“Base Line” was grounded in the largest room, with ten rows of flashing LED lights stretched like oversized guitar strings. With bass-heavy audio, walking between the lights felt like stepping into a Guitar Hero game, the lights alternating in coordination with the music.
The significantly smaller installation, “Ocean,” was like a meditative space. While you can still hear the sounds coming in from Baseline (there is no door to separate the two) the melodic audio by Takami Nakamoto, the musician in the NONOTAK team, was more calming as it synced with the circular light shapes appearing on the wall through horizontal rows of LEDs.
The most disturbing of the installations was aptly-named “Coma.” The kinetic light installation entranced you with a synchronized “dance” and ominous sounds. Then, the one true total immersion came through with the “Zero Point One” installation. Through the doors leads you to a pitch black space appearing to be infinite. The lights (using fiber optic and lasers) are contained in a central boxy grid shape, that opens and closes as the lasers zoom vertically, horizontally, and cross each other.
The magic about Noemi Schipfer and Takami Nakamoto’s pieces are that they captivate through minimalism. There are no bright, firework-like displays. You enter a world that is black and white, but hard to look away from. Though it’s meant to be seen through “naked eyes,” the exhibit depends on music to set the tone throughout each installation. Without soundproof divisions, the music for each space even interacts at times and alters the immersion.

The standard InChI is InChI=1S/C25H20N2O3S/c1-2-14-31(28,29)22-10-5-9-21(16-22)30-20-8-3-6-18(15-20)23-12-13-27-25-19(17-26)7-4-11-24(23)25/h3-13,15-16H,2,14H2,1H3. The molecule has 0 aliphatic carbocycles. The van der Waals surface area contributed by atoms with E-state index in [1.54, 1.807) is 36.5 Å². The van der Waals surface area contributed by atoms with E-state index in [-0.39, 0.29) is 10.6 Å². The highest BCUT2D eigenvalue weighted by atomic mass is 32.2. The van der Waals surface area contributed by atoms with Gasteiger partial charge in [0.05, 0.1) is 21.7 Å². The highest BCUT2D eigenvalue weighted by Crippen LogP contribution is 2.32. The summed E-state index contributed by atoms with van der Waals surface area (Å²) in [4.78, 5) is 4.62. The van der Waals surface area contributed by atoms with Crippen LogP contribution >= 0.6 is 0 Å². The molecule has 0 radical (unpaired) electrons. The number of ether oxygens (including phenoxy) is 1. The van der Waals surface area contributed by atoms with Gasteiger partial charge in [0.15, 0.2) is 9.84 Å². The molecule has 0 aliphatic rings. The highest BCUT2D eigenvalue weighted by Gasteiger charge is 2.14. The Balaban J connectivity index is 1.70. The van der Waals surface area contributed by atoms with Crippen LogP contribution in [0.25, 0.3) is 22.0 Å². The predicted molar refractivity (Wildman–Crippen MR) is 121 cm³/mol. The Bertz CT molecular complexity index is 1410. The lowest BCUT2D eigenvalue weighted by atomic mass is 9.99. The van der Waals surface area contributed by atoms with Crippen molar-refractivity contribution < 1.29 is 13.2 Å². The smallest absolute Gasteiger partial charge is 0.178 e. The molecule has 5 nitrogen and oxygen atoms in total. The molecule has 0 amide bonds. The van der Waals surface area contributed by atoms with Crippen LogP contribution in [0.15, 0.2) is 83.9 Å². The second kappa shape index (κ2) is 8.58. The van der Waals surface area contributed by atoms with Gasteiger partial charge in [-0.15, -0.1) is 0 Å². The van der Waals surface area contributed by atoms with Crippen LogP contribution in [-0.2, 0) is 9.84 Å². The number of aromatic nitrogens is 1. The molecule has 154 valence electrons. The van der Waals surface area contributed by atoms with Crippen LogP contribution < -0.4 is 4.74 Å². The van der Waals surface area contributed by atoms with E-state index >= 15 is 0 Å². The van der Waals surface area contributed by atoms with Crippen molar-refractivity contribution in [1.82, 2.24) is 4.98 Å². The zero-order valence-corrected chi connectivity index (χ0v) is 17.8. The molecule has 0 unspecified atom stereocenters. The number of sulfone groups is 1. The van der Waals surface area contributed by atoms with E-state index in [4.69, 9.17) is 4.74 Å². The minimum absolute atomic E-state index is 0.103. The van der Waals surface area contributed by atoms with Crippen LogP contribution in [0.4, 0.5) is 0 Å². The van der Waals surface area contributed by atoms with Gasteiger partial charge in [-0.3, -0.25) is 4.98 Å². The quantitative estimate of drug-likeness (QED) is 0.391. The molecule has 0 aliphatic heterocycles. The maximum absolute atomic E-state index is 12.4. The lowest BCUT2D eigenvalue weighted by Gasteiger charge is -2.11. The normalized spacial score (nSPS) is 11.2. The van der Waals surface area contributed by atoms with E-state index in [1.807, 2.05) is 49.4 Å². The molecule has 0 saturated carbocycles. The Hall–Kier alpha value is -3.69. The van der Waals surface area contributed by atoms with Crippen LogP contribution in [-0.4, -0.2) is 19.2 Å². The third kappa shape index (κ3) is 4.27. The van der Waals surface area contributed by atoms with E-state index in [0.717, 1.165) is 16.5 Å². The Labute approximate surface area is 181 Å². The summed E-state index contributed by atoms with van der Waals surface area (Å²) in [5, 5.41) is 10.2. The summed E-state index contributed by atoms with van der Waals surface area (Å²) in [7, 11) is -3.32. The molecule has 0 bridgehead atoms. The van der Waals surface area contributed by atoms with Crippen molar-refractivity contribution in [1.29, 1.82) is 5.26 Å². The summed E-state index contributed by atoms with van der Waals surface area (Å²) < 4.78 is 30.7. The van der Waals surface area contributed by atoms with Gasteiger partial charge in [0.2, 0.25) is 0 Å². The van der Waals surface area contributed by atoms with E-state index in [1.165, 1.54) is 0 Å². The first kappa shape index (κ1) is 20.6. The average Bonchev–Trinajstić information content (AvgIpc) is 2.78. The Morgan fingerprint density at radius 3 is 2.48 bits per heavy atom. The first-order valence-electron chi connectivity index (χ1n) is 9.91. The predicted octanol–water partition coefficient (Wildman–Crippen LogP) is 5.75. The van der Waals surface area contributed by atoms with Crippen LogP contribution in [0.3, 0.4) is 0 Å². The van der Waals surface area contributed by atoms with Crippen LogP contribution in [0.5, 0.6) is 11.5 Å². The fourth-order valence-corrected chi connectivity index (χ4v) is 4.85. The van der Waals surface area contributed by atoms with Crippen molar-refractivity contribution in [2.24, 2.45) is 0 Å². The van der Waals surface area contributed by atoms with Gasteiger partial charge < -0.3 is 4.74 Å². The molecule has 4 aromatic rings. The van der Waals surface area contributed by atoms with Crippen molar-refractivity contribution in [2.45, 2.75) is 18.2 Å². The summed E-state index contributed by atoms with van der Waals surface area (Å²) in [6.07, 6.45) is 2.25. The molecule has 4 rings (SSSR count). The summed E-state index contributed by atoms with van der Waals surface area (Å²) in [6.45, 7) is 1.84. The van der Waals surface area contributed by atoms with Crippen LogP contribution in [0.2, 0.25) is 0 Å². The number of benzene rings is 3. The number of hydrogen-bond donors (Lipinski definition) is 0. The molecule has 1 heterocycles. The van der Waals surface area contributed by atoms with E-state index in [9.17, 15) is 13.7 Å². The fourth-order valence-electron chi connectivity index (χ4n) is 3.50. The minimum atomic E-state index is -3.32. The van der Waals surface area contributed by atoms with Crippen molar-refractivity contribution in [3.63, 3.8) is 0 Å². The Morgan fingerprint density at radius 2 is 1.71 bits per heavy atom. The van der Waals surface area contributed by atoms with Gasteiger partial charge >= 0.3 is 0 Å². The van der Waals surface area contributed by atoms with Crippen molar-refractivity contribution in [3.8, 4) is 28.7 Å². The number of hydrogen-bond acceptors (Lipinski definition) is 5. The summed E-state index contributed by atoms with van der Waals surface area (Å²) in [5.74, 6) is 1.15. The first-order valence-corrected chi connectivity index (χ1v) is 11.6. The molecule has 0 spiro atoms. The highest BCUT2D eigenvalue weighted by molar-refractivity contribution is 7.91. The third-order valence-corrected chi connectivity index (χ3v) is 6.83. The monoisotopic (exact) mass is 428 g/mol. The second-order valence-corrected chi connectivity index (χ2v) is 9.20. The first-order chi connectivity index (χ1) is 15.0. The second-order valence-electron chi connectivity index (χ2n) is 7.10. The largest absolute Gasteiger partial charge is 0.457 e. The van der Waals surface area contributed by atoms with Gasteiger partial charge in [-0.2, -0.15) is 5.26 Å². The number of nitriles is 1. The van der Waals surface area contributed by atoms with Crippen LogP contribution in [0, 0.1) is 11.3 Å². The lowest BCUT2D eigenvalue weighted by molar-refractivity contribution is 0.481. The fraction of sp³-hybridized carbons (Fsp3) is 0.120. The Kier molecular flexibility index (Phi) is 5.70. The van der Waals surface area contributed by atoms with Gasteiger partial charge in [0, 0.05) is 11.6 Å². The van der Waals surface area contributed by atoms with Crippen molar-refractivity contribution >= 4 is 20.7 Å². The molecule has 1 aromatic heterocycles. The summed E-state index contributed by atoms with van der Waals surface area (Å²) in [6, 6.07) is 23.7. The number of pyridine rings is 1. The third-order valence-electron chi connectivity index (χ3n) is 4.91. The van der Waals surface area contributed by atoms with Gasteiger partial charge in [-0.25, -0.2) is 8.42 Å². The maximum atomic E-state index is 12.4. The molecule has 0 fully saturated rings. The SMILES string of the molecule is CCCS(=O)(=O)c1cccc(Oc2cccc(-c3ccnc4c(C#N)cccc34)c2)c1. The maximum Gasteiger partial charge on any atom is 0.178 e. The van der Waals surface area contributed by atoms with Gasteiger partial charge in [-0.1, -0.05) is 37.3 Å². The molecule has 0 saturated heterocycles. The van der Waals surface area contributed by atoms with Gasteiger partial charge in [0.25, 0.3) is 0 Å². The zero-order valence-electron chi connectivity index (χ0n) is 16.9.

I’d recommend going during non-peak times so as to not disrupt the lights and sounds with other visitors crowding around. After walking through, you can take a seat at the bar with a view of Base Line behind you and try an augmented reality cocktail. Bringing the NONOTAK aesthetic to another dimension, the cocktails will appear to have lasers and shapes when using the ARTECHOUSE app.
NAKED EYES by NONOTAK studio runs through June 30. Tickets are $15, with a student and child discount available.
ARTECHOUSE: 1238 Maryland Ave. SW, DC; www.artechouse.com
Michelle Zauner, better known as Japanese Breakfast, took the stage at the 9:30 Club in light-up sneakers that slightly resembled moon boots, jumped along to her song “Machinist” off her most recent release Soft Sounds from Another Planet, and told the sold-out crowd with an unwavering degree of cheer, “This is about being in love with a robot!”
Throughout the night, Zauner continues to tell the crowd what each song is about, letting her audience in on her creative world she’s now cultivated across two albums. Even on tracks from Psychopomp, her first record, which deals with the loss of her mother, you can feel the healing energy that comes from expressing those experiences through music.
Her band matches her energy and talent throughout the night. Adding to the unique onstage energy is her husband Peter Bradley on bass. When Zauner and company begin to play “Til Death,” she looks to Bradley and quips, “This song is about marriage.” She’s quick to add “Gross,” getting a good laugh out of the already smiling crowd.
Her conversational tone in both her comments and her lyrics adds to her relatability, something that has earned her well deserved critical acclaim. Coupled with her onstage enthusiasm and wildly good cover of The Cranberries’ “Dreams,” Japanese Breakfast is a live act not to be missed.